Bumphus inspires area educators

Bumphus inspires area educators
January 16
00:00 2015
(pictured above: Dr. Walter Bumphus speaks.)

Born into a family of 10 children with parents who didn’t finish high school, Dr. Walter Bumphus, president and CEO of the American Association of Community Colleges, epitomizes the mantra he espouses: “Education is the great equalizer.”

Bumphus shared both his personal and national perspective on the future direction of higher education during Davidson County Community College’s opening session for faculty and staff on Wednesday, Jan. 7.
“This is the Camelot moment for community colleges,” said Bumphus. “This brief shining moment in time, where the promise of the future that community colleges can provide for the nation’s citizenry has been realized,” noting that community colleges across the country are enjoying recognition by President Obama and appreciation at the national level.

“Community colleges have been criticized for graduation and success rates that are inadequate … and rightfully so,” said Bumphus, before sharing statistics suggesting that the three most recent years worth of data on college completions indicate that community colleges are on track to meet the president’s initiative to increase graduates by 5 million by 2020.

“We’ve enjoyed three remarkable years,” said Bumphus. “The three most recent years worth of data on completions indicate that community colleges are increasing the number of certificates and associate degrees awarded – nearly 10 percent more in 2012-13 than were awarded in 2010-11. Community colleges awarded 55,000 more associate degrees in 2012-13 than they did in 2010-11.”

Bumphus, who cited his close friendships with DCCC President Dr. Mary Rittling, who also serves on the national AACC board, and Scott Ralls, president of the North Carolina Community College System, further acknowledged the great work being accomplished among community colleges like DCCC here in North Carolina.

“I’ve been hearing great accolades for not only what is happening at this institution but in the state,” said Bumphus. “Most of our colleges are now receiving more funds from student tuition than state funding, but North Carolina is a north star for all of higher education in terms of keeping tuition costs down.”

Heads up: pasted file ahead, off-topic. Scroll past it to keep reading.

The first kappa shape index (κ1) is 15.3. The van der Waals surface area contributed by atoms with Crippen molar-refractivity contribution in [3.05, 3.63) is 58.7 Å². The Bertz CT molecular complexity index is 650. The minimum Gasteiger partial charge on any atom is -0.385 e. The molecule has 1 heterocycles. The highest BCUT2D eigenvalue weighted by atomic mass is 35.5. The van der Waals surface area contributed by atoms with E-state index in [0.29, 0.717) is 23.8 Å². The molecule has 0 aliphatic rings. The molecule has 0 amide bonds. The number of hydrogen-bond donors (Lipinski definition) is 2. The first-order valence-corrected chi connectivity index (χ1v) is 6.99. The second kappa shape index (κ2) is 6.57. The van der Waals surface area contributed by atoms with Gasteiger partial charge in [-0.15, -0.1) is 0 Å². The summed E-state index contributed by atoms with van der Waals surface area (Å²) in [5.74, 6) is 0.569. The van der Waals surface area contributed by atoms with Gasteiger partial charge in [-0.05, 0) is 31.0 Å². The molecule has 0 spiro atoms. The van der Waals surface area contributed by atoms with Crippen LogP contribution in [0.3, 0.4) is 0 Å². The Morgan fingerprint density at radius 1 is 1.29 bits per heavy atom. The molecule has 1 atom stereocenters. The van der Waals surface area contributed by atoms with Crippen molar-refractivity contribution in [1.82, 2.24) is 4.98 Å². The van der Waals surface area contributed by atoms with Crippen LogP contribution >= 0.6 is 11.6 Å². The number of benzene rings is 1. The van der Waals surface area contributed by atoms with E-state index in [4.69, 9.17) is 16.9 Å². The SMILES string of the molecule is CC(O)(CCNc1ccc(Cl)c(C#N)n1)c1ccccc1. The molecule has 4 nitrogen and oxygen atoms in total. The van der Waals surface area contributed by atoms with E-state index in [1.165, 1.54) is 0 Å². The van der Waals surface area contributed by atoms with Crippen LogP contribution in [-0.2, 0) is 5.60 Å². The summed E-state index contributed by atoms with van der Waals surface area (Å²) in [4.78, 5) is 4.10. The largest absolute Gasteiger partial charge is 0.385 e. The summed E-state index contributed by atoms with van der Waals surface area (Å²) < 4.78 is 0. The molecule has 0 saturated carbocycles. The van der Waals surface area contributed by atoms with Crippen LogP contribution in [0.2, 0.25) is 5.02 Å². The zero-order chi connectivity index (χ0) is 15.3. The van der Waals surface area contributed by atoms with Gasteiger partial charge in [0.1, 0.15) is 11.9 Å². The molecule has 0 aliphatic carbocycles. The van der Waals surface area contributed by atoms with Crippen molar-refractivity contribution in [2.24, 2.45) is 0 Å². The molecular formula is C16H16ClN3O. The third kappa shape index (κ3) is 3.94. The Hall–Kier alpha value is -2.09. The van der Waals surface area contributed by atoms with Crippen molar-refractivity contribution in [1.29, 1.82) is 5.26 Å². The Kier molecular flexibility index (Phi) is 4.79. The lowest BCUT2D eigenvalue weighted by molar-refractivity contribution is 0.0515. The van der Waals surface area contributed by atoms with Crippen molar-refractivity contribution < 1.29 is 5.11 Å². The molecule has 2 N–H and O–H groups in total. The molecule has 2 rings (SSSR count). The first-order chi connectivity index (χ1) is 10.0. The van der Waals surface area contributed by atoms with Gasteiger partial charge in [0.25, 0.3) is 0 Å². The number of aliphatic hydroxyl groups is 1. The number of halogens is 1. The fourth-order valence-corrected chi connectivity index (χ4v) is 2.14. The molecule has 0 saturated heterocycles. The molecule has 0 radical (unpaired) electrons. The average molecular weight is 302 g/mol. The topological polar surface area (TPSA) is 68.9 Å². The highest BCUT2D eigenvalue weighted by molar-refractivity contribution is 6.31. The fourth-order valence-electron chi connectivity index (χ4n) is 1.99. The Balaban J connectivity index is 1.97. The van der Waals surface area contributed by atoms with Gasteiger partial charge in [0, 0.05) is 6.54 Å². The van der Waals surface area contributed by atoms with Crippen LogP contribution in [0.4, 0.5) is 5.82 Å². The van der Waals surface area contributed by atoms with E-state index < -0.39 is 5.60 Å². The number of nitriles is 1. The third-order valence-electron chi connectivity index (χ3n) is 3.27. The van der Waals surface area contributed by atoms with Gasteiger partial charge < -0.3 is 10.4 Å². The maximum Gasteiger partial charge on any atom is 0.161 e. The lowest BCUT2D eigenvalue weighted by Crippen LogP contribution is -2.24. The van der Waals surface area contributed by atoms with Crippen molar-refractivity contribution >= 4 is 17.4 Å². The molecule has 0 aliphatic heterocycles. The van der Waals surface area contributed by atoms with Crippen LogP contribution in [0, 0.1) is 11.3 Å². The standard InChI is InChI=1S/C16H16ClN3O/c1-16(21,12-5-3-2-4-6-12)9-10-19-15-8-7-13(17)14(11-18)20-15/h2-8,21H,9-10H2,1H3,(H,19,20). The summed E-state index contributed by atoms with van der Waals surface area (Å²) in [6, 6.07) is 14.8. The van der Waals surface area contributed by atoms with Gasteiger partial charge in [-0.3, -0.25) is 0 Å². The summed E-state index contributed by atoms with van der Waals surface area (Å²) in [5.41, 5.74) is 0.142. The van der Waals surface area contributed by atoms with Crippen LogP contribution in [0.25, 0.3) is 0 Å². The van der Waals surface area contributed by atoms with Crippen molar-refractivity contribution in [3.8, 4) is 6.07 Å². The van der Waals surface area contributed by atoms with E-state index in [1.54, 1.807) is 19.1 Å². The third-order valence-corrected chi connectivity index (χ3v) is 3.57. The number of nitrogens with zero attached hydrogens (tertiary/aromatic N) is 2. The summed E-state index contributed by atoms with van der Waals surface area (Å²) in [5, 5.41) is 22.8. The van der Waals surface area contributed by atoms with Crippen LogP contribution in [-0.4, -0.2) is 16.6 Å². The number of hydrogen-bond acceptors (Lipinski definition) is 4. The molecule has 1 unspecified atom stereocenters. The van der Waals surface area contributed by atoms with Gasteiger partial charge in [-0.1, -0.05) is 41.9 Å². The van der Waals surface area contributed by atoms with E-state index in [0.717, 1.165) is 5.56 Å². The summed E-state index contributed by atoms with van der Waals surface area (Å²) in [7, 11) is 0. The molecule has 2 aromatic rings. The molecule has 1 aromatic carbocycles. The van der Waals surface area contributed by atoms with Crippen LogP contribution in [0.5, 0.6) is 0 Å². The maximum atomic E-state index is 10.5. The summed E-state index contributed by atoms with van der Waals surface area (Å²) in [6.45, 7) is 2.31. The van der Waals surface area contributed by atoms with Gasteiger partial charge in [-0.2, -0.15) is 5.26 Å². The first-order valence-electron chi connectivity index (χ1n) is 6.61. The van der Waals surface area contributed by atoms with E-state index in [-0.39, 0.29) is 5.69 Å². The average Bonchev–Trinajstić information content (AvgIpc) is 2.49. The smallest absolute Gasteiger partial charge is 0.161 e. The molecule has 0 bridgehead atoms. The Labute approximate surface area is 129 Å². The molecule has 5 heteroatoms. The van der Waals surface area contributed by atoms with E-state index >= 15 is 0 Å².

Bumphus’ address included a number of personal stories regarding his own family. A father of four with 13 grandchildren, five of whom are college students, he noted the remarkable stories of his own successful children over the course of two generations – due in large part to education. Bumphus encouraged not only DCCC’s faculty but its staff to “wake up everyday, look in the mirror, and ask, ‘What can I do to make a difference in one student’s life today?’”

He further suggested a change in priorities toward not only college success rates but success with continued high standards and expectations. “If they (students) are in the best condition for learning when they get to the classroom, then we will have done our jobs,” said Bumphus. “If what we’re doing (to eradicate gaps) is working for some, let’s do it for everybody.”

The American Association of Community Colleges is the primary advocacy and support organization for community colleges at the national level. AACC supports and promotes its member colleges through policy initiatives, innovative programs, research and strategic outreach to business, industry and the national news media.

Bumphus previously served as a professor and chair in the Community College Leadership Program at the University of Texas at Austin. He has also been president of the Louisiana Community and Technical College System, chancellor of Baton Rouge Community College and president of Brookhaven College in Dallas County Community College District. He also worked in the corporate world as president of the Higher Education Division of Voyager Expanded Learning and has served on several prestigious presidential commissions and task forces.

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